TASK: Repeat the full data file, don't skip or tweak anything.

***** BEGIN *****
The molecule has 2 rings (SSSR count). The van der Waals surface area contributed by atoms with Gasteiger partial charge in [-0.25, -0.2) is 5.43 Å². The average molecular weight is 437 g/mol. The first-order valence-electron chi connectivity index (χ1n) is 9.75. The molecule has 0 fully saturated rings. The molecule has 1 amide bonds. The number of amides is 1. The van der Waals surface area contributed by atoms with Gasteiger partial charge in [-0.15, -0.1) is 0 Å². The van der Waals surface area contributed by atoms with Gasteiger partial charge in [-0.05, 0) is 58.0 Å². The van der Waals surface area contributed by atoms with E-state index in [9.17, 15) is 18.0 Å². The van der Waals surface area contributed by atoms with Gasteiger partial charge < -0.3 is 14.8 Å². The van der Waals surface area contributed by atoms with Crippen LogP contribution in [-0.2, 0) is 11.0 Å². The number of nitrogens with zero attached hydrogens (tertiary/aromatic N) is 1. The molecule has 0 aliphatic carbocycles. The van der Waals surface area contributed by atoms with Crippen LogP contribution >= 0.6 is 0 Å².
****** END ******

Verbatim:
The molecule has 2 rings (SSSR count). The van der Waals surface area contributed by atoms with Gasteiger partial charge in [-0.25, -0.2) is 5.43 Å². The average molecular weight is 437 g/mol. The first-order valence-electron chi connectivity index (χ1n) is 9.75. The molecule has 0 fully saturated rings. The molecule has 1 amide bonds. The number of amides is 1. The van der Waals surface area contributed by atoms with Gasteiger partial charge in [-0.15, -0.1) is 0 Å². The van der Waals surface area contributed by atoms with Gasteiger partial charge in [-0.05, 0) is 58.0 Å². The van der Waals surface area contributed by atoms with E-state index in [9.17, 15) is 18.0 Å². The van der Waals surface area contributed by atoms with Gasteiger partial charge < -0.3 is 14.8 Å². The van der Waals surface area contributed by atoms with Crippen LogP contribution in [-0.2, 0) is 11.0 Å². The number of nitrogens with zero attached hydrogens (tertiary/aromatic N) is 1. The molecule has 0 aliphatic carbocycles. The van der Waals surface area contributed by atoms with Crippen LogP contribution >= 0.6 is 0 Å².